Are you a one Marshmallow or two Marshmallow Type of Person?

Stay with it, and you'll get the wisdom of this Einstein Quote

Stay with it, and you’ll get the wisdom of this Einstein quote.

Recently a friend of mine asked if my two oldest kids would participate in a replication of the the 1972 Stanford Marshmallow experiment for her daughter’s science assignment.   We had been in the house most of the week, the kids love marshmallows, and I am interested in all things pertaining to the willpower and grit of my children.  So I said, what the heck!

The experiment – – which entails having a child sit alone in a room at a table with a single marshmallow and the promise of a second marshmallow if they can wait the allotted time (15 minutes) – – has become a benchmark for psychological research on self control and success.  In short, if a child can wait for the second marshmallow they tend to have higher standardized test scores than their counterparts, lower levels of substance abuse, and their parents reported that they were more competent (whatever that means).

I was pretty sure that Molly would wait for the second marshmallow.  In addition to her will of iron she really loves sweets.  And she generally thinks before she acts.

Joseph, however, had me on the edge of my seat.  On the one hand, he can have extreme focus when he feels like it.  But he generally takes action the moment that a thought pops into his head.  He loves sweets too but it seems like any shiny or sweet distraction can, well…distract him.

You are wondering whether he ate the marshmallow, aren’t you?

He didn’t!

Both kids waited.  Angela Duckworth would be so proud!

I am happy to know that my kids could wait, especially as the video taken of them during the study showed how hard it was for them.  It took great willpower for both of them to pass the time.

Molly danced around the room and counted to herself as she repeatedly peeked back at the marshmallow.  She eventually turned her back to the table with the marshmallow on it so that she couldn’t see it at all.

Joseph, in keeping with his personality, pushed every limit.  He played with the marshmallow.  He smelled it.  He licked it once.  He licked it twice.  He licked it a third time!  He licked it four times!  He put his teeth on it without actually biting it.

I, probably like you, want my kids to stick with their goals until they achieve them.  Especially as, according to follow-up research to this experiment, the ability to delay gratification remains with the person for life.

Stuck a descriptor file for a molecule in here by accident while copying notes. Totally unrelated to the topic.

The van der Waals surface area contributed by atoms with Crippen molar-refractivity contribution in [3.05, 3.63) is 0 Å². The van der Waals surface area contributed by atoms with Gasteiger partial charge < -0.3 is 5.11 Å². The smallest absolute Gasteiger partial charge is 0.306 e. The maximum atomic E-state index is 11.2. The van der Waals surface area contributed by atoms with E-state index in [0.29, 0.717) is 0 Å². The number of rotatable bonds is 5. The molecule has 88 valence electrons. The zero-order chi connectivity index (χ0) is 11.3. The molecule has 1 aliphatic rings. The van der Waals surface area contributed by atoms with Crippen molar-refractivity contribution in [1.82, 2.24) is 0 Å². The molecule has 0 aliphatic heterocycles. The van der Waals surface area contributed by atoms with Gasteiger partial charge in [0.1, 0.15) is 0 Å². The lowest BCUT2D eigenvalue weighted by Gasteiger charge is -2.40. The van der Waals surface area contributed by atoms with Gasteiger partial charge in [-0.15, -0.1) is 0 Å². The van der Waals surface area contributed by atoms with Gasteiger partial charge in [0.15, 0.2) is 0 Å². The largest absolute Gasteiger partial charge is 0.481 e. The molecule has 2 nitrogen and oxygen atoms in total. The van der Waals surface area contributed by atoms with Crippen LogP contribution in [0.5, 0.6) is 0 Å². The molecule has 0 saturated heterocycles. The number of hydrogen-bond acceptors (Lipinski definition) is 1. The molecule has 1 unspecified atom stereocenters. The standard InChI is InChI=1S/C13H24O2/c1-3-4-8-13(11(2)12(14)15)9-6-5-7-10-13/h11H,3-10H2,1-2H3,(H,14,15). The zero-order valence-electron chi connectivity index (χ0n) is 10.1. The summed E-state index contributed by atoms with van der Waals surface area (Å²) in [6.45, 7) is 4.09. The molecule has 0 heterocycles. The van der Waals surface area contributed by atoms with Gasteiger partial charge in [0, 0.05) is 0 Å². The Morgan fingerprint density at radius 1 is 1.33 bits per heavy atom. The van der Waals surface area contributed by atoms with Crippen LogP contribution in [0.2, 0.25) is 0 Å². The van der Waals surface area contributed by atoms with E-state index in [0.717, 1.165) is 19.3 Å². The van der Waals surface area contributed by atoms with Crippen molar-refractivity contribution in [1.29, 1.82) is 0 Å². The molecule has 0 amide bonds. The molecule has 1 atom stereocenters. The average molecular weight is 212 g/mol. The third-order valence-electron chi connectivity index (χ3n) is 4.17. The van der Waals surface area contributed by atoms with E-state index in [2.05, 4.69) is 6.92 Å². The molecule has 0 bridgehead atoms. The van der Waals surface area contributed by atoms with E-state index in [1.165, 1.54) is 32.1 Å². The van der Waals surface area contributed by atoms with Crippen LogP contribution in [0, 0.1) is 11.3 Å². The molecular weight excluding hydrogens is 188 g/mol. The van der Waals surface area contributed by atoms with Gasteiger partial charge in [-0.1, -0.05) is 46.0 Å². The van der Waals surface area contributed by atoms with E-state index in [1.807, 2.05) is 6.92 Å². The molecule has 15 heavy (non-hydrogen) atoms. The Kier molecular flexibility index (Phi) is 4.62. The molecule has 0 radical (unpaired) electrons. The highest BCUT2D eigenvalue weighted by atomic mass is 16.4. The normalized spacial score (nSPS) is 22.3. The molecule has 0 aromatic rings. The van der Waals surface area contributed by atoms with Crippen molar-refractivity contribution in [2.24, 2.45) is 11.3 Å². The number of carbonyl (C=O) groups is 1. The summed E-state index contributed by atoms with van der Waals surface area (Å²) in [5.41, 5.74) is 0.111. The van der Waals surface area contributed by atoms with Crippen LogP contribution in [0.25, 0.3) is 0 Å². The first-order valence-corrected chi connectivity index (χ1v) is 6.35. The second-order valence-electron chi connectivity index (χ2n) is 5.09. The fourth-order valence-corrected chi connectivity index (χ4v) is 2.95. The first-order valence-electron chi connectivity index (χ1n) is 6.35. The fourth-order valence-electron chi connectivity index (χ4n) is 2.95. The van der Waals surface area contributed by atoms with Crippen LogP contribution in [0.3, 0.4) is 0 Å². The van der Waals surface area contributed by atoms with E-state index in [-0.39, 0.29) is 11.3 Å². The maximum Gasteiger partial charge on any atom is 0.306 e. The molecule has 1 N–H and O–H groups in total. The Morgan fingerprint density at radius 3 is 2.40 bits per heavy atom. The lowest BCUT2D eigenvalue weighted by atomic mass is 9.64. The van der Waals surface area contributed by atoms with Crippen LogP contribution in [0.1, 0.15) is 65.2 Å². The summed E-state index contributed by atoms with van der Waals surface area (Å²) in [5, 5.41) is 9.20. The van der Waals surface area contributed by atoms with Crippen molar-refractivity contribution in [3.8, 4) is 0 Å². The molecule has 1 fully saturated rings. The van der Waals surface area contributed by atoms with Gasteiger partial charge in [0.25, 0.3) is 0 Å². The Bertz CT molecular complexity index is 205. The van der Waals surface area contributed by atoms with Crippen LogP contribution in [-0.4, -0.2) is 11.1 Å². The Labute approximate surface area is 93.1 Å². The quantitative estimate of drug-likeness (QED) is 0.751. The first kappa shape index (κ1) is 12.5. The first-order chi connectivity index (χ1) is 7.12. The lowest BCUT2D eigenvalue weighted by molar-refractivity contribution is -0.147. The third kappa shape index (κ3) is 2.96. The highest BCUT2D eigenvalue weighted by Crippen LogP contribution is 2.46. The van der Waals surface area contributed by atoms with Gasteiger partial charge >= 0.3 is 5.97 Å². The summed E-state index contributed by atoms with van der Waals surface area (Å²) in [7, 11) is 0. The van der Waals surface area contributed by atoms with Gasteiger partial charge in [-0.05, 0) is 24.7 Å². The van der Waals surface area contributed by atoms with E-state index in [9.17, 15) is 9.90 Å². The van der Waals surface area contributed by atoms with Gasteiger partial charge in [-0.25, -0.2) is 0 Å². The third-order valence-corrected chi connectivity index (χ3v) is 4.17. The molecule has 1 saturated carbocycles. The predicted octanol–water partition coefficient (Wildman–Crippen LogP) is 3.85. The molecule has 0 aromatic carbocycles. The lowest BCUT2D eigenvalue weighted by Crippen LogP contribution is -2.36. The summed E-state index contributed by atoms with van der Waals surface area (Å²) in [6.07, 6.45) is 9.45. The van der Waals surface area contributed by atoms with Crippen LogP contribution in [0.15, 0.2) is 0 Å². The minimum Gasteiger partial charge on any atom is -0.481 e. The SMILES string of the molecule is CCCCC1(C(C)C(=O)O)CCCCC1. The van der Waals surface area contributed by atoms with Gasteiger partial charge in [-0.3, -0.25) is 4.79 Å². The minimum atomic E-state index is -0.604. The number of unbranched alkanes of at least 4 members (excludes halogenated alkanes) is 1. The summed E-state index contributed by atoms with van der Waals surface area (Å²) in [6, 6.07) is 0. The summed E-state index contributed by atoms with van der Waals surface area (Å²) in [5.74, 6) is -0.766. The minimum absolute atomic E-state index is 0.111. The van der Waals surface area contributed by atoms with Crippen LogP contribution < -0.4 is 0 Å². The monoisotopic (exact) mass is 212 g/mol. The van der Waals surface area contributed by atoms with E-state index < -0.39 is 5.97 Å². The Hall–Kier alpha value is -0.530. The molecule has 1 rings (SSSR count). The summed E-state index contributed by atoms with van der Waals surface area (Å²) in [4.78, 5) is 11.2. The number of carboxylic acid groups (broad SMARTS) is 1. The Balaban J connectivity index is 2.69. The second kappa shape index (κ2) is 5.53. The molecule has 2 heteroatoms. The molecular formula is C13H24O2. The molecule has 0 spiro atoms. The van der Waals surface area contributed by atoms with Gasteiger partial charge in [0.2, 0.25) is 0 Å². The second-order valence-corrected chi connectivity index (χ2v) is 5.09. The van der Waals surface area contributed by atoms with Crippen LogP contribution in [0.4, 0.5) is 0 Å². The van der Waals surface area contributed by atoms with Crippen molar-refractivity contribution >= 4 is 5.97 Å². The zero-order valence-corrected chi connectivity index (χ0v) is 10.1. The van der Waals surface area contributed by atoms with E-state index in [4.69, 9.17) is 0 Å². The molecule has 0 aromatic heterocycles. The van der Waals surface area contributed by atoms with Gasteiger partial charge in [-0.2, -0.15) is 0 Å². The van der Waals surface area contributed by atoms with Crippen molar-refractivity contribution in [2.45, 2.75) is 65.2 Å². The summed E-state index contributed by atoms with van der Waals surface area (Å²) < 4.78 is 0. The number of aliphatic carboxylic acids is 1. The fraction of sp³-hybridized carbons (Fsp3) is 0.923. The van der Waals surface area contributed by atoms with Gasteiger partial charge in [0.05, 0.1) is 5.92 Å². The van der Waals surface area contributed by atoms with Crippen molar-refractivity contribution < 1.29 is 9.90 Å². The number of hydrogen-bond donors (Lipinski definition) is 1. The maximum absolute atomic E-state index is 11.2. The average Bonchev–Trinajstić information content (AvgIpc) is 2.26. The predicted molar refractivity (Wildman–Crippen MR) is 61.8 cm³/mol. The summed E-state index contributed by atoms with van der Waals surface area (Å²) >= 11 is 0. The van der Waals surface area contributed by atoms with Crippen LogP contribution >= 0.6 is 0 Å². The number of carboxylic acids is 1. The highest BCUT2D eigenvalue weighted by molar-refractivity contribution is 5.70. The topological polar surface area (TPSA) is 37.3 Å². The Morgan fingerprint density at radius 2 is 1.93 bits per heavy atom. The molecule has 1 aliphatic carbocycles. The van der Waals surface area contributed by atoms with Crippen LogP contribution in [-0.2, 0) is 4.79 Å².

Some of success is intelligence and/or talent.  It appears to be hard wired.  OK.  Some of it is trust.  I get that.  My kids trusted that they would get the reward if they waited because we do not break our promises to them.

But what about the grit that is taught?  How do we, as parents, teach that to our kids?  How do we teach our kids stamina?  Is it just practice at delayed gratification?  Or is there something more?

Professor Duckworth, who studies this for a living (another totally cool I job I did not know about until now) spoke about this very subject in this 2009 TEDxBlue talk:

As you can see from watching it, she doesn’t give an answer to how to teach perseverence. “Grit” is certainly integral to success.  And it can be taught.  But she does not specify how.  She leaves the issue to us.

I do think she hints at the answer though.  I think part of what she is saying is that making a habit out of being in an uncomfortable place for part your day makes us comfortable with being uncomfortable.  And tolerating discomfort is a large part of achieving a goal.  So, if we want our kids to have will power, we must as parents and educators, make the effort to instill in our kids the ability to tolerate some pain and suffering.  That is very hard in America’s culture of instant gratification.

That’s the hard part of teaching.  Heck, it is the hard part of parenting.  But that is the job.  And most days I think that it is more important than teaching addition tables or grammar and punctuation.  As Walter Mischel, the Stanford professor of psychology in charge of the experiment said, “We can’t control the world, but we can control how we think about it.

Forget your kids.  Interested in your own grit score?  Find out while eating all the marshmallows you want.


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